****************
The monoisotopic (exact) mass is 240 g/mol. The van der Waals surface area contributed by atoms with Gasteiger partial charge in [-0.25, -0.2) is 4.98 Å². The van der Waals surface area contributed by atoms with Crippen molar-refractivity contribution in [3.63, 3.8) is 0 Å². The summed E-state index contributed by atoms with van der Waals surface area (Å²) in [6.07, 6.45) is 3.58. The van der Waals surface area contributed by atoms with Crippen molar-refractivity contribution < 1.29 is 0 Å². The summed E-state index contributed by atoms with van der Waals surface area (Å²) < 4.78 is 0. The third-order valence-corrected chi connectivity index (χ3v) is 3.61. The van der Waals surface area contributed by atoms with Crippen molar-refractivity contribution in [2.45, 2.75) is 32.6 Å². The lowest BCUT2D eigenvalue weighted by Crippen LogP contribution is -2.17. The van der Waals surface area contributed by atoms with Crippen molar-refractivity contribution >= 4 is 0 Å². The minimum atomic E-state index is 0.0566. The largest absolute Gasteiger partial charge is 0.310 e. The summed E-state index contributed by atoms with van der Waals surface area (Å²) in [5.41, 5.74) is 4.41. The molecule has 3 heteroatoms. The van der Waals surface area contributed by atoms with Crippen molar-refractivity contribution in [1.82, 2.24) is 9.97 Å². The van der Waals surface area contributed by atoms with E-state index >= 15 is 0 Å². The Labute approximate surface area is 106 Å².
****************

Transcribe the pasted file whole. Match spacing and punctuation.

The monoisotopic (exact) mass is 240 g/mol. The van der Waals surface area contributed by atoms with Gasteiger partial charge in [-0.25, -0.2) is 4.98 Å². The van der Waals surface area contributed by atoms with Crippen molar-refractivity contribution in [3.63, 3.8) is 0 Å². The summed E-state index contributed by atoms with van der Waals surface area (Å²) in [6.07, 6.45) is 3.58. The van der Waals surface area contributed by atoms with Crippen molar-refractivity contribution < 1.29 is 0 Å². The summed E-state index contributed by atoms with van der Waals surface area (Å²) < 4.78 is 0. The third-order valence-corrected chi connectivity index (χ3v) is 3.61. The van der Waals surface area contributed by atoms with Crippen molar-refractivity contribution in [2.45, 2.75) is 32.6 Å². The lowest BCUT2D eigenvalue weighted by Crippen LogP contribution is -2.17. The van der Waals surface area contributed by atoms with Crippen molar-refractivity contribution >= 4 is 0 Å². The minimum atomic E-state index is 0.0566. The largest absolute Gasteiger partial charge is 0.310 e. The summed E-state index contributed by atoms with van der Waals surface area (Å²) in [5.41, 5.74) is 4.41. The molecule has 3 heteroatoms. The van der Waals surface area contributed by atoms with Crippen molar-refractivity contribution in [1.82, 2.24) is 9.97 Å². The van der Waals surface area contributed by atoms with E-state index >= 15 is 0 Å². The Labute approximate surface area is 106 Å².